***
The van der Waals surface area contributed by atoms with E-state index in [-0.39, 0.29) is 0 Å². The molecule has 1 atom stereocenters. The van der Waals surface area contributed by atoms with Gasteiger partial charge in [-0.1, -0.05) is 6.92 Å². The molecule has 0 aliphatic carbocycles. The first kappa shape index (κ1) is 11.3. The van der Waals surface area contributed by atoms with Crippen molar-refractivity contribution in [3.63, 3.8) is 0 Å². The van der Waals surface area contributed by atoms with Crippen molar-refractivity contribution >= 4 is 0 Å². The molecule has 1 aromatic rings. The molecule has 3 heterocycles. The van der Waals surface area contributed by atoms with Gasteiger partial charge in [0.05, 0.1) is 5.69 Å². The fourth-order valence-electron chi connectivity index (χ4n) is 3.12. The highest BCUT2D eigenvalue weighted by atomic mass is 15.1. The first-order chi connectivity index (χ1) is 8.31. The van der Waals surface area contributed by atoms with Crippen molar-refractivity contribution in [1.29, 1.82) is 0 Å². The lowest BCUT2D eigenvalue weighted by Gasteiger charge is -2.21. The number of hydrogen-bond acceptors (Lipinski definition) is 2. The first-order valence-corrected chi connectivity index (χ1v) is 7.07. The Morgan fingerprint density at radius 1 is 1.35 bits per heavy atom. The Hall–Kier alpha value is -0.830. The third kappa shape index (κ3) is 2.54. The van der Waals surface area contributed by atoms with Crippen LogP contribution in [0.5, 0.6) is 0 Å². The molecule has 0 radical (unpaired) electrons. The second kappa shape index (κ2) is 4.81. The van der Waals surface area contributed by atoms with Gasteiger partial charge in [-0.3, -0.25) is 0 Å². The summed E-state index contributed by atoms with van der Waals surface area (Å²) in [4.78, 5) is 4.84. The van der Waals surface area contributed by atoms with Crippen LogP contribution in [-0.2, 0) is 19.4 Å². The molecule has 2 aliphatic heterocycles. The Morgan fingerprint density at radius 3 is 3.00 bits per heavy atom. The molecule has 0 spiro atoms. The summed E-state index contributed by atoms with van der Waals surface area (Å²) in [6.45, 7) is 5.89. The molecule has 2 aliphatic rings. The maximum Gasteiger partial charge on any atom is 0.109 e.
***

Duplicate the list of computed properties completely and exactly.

The van der Waals surface area contributed by atoms with E-state index in [-0.39, 0.29) is 0 Å². The molecule has 1 atom stereocenters. The van der Waals surface area contributed by atoms with Gasteiger partial charge in [-0.1, -0.05) is 6.92 Å². The molecule has 0 aliphatic carbocycles. The first kappa shape index (κ1) is 11.3. The van der Waals surface area contributed by atoms with Crippen molar-refractivity contribution in [3.63, 3.8) is 0 Å². The van der Waals surface area contributed by atoms with Crippen molar-refractivity contribution >= 4 is 0 Å². The molecule has 1 aromatic rings. The molecule has 3 heterocycles. The van der Waals surface area contributed by atoms with Gasteiger partial charge in [0.05, 0.1) is 5.69 Å². The fourth-order valence-electron chi connectivity index (χ4n) is 3.12. The highest BCUT2D eigenvalue weighted by atomic mass is 15.1. The first-order chi connectivity index (χ1) is 8.31. The van der Waals surface area contributed by atoms with Crippen molar-refractivity contribution in [1.29, 1.82) is 0 Å². The lowest BCUT2D eigenvalue weighted by Gasteiger charge is -2.21. The number of hydrogen-bond acceptors (Lipinski definition) is 2. The first-order valence-corrected chi connectivity index (χ1v) is 7.07. The Morgan fingerprint density at radius 1 is 1.35 bits per heavy atom. The Hall–Kier alpha value is -0.830. The third kappa shape index (κ3) is 2.54. The van der Waals surface area contributed by atoms with Crippen LogP contribution in [0.5, 0.6) is 0 Å². The molecule has 0 radical (unpaired) electrons. The second kappa shape index (κ2) is 4.81. The van der Waals surface area contributed by atoms with Gasteiger partial charge in [-0.3, -0.25) is 0 Å². The summed E-state index contributed by atoms with van der Waals surface area (Å²) in [4.78, 5) is 4.84. The van der Waals surface area contributed by atoms with Crippen LogP contribution in [-0.2, 0) is 19.4 Å². The molecule has 2 aliphatic heterocycles. The Morgan fingerprint density at radius 3 is 3.00 bits per heavy atom. The molecule has 0 spiro atoms. The summed E-state index contributed by atoms with van der Waals surface area (Å²) in [6.45, 7) is 5.89. The molecule has 2 aliphatic rings. The maximum Gasteiger partial charge on any atom is 0.109 e.